But what about everything else? Today, I spent two minutes before my psych class staring at my chapstick, wondering about the plastic tube. What about that? What about the reams of paper that are handed out in classes every day on this campus? What about that girl on my hall who seems to take hour-long showers every day? What about my insistence on using both a ceiling light and a floor lamp? What about the campus shuttles running so late into the night, often with only one passenger riding for just two stops?

To be totally impact-free would take a huge commitment, one that I’m honestly not ready to make. But at least I’m aware now of how not-green I am. Behavior change comes slowly – after these first 12 days of the challenge, I’ve finally stopped automatically grabbing those napkins. I’ve become an even more naggy plastic (and paper) bag vigilante – “You shouldn’t have taken that bag! You don’t need it! You’re going to re-use it, right? Right?!” So maybe once I’ve cut out the waste items covered by the challenge, I’ll be able to tackle other unsustainable habits, one by one.

My tip of the day? Watch people around you. Pay attention to how much waste they create. Go ahead, sit in Psych 110 and judge each and every person sitting there with a bottle of Coke. Give your best stinkface to all the CVS customers who walk out with their purchases in five bags, gallon of milk double-bagged. Then, think about the eye of the waste gods (or the plastic bag vigilante!) watching your every move. You’ll change your mind about how much you need that afternoon Mountain Dew.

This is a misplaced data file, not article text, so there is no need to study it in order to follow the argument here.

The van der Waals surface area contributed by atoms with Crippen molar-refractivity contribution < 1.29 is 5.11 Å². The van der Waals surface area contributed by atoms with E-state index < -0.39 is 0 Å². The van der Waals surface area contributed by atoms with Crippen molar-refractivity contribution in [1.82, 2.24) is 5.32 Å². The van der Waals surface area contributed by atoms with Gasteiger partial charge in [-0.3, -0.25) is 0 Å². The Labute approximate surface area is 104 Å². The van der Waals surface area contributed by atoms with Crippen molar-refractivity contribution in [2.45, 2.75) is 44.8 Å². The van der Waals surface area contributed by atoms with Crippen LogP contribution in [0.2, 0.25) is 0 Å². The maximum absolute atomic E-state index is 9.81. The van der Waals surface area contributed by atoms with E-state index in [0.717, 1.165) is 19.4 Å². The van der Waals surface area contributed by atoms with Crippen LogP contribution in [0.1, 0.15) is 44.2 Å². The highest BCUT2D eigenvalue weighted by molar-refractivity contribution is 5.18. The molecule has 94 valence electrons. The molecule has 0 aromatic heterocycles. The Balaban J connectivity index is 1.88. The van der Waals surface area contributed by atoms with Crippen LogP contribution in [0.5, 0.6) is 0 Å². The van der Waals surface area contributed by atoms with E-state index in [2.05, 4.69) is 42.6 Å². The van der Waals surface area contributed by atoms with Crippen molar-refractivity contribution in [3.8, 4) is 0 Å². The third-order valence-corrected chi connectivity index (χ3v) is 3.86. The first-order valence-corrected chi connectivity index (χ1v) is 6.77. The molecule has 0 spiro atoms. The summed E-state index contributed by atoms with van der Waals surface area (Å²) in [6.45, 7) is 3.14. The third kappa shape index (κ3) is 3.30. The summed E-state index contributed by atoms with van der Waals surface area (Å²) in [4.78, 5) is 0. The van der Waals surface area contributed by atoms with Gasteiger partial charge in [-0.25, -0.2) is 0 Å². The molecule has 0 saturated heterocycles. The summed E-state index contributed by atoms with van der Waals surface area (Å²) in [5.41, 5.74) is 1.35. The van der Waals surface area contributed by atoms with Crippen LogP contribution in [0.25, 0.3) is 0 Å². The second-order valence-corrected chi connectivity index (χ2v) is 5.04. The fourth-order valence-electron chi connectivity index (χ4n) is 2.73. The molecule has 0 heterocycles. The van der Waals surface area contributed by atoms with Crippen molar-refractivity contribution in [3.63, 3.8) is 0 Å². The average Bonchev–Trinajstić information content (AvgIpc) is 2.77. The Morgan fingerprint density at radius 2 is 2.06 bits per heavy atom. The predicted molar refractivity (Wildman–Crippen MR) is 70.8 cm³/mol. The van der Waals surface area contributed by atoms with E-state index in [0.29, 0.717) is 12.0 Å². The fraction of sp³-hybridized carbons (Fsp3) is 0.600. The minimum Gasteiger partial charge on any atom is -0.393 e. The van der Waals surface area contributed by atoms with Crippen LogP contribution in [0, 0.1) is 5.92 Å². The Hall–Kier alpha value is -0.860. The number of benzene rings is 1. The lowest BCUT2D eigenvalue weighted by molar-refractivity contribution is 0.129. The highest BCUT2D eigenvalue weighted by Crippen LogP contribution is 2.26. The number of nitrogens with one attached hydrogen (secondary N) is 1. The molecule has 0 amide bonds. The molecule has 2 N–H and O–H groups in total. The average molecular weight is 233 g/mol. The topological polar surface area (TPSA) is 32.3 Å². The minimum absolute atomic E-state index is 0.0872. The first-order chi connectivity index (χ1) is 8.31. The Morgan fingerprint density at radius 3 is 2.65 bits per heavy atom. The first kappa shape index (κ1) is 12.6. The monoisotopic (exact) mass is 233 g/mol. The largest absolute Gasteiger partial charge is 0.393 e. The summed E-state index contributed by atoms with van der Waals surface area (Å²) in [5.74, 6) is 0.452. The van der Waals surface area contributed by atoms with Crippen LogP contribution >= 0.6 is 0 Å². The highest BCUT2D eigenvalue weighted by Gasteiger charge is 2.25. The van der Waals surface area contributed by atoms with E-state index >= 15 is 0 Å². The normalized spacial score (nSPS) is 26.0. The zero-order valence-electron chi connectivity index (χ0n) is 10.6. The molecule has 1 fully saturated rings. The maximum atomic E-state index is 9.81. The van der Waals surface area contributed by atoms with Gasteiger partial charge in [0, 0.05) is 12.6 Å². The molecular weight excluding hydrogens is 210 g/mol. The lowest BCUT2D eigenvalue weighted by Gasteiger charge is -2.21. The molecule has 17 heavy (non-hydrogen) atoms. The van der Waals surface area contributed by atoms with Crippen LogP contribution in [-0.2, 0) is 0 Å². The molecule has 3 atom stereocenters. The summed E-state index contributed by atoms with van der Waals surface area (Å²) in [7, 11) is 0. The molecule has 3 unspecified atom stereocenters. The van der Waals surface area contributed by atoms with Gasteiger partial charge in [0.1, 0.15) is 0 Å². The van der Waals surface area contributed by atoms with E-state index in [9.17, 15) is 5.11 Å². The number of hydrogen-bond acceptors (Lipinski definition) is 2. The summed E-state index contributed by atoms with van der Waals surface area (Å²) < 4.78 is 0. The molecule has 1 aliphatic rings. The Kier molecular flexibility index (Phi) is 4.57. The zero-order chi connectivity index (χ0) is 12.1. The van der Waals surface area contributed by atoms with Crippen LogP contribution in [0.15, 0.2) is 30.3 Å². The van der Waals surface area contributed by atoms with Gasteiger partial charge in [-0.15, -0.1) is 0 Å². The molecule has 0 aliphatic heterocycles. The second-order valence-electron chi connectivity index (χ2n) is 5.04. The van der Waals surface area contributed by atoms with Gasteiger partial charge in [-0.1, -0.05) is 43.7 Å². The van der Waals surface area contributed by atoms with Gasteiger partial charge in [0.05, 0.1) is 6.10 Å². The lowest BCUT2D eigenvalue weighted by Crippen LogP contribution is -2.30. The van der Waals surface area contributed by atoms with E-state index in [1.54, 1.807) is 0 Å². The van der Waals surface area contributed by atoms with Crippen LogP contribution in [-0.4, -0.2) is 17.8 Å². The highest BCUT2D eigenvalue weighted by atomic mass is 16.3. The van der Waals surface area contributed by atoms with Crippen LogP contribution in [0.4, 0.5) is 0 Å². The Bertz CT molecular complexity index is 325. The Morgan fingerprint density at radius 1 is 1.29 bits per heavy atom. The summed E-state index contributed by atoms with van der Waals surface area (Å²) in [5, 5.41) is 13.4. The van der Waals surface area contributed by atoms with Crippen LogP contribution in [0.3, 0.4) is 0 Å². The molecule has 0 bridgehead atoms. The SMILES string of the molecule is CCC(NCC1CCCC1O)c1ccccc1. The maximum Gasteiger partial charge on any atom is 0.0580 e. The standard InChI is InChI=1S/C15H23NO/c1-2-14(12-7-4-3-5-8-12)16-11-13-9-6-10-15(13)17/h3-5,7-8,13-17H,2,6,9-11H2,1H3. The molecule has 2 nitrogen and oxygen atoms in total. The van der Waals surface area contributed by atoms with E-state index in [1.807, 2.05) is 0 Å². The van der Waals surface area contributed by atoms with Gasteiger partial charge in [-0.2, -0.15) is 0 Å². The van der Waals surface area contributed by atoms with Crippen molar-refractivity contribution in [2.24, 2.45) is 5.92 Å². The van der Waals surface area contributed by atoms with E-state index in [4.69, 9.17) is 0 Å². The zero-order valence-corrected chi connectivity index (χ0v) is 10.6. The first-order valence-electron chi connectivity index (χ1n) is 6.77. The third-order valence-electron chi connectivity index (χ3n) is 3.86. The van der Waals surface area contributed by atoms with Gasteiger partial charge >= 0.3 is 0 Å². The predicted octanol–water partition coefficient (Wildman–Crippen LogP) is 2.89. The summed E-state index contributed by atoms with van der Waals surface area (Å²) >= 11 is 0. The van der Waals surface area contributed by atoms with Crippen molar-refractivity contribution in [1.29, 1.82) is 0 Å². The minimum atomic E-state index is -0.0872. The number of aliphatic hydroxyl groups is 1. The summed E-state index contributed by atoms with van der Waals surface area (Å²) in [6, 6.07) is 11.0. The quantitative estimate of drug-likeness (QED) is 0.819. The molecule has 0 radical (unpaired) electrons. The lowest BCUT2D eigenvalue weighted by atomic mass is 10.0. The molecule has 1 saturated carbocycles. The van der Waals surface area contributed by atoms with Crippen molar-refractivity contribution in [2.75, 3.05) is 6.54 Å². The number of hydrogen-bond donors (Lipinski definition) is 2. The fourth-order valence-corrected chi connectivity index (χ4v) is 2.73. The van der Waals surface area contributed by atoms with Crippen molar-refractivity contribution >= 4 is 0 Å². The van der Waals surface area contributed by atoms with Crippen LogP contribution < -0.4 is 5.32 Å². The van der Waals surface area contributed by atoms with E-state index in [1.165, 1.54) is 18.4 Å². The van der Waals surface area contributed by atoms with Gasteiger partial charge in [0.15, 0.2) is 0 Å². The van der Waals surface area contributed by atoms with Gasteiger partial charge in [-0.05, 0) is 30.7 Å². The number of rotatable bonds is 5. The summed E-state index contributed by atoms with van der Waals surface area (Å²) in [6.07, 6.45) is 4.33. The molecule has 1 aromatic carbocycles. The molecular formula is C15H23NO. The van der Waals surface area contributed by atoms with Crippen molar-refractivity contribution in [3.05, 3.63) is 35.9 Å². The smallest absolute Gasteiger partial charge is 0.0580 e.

April 12, 2011 at 7:39 pm Leave a comment

NUpcycle Episode 1: Coffee Cozy

That’s right! Upcycling. Check it out and be on the lookout for more like this in the future.

April 12, 2011 at 10:01 am Leave a comment

Confessions: Gum is my vice.

My name is Zach and these are the confessions of a consumer.

When the No Impact Challenge began, I was fine with sparing a point here or there without much thought. But, by the end of the day, I usually had a lot of points. It was always a surprise to me when I ended the day with 4 or 5. I don’t know why, but I thought I had been doing a good job. I was wrong.

For the past two days, I’ve come close to sealing the deal for my first NO IMPACT day. Both days I have failed.

I can smell victory in the air today, though. At lunch, I almost took a napkin but recoiled my hand with a triumphant smile at the last moment, remembering my goal to have no impact.

I may or may not have eaten my French fries with a fork to avoid needing a napkin for my greasy fingers. People may or may not have judged me. But I feel like I’m on top of the world.

Not really. But it’s nice to know that I’m making progress.

I’ve finally learned the tricks of the trade. And maybe, when somebody else sees me putting my Starbucks coffee in my own mug and asking the barista to put my scone in a Tupperware, they’ll catch on. Or at least care enough to ask what I’m doing. That’s what I hope for. I’m learning to live more sustainably and I think my competitors in the challenge and I can lead by example.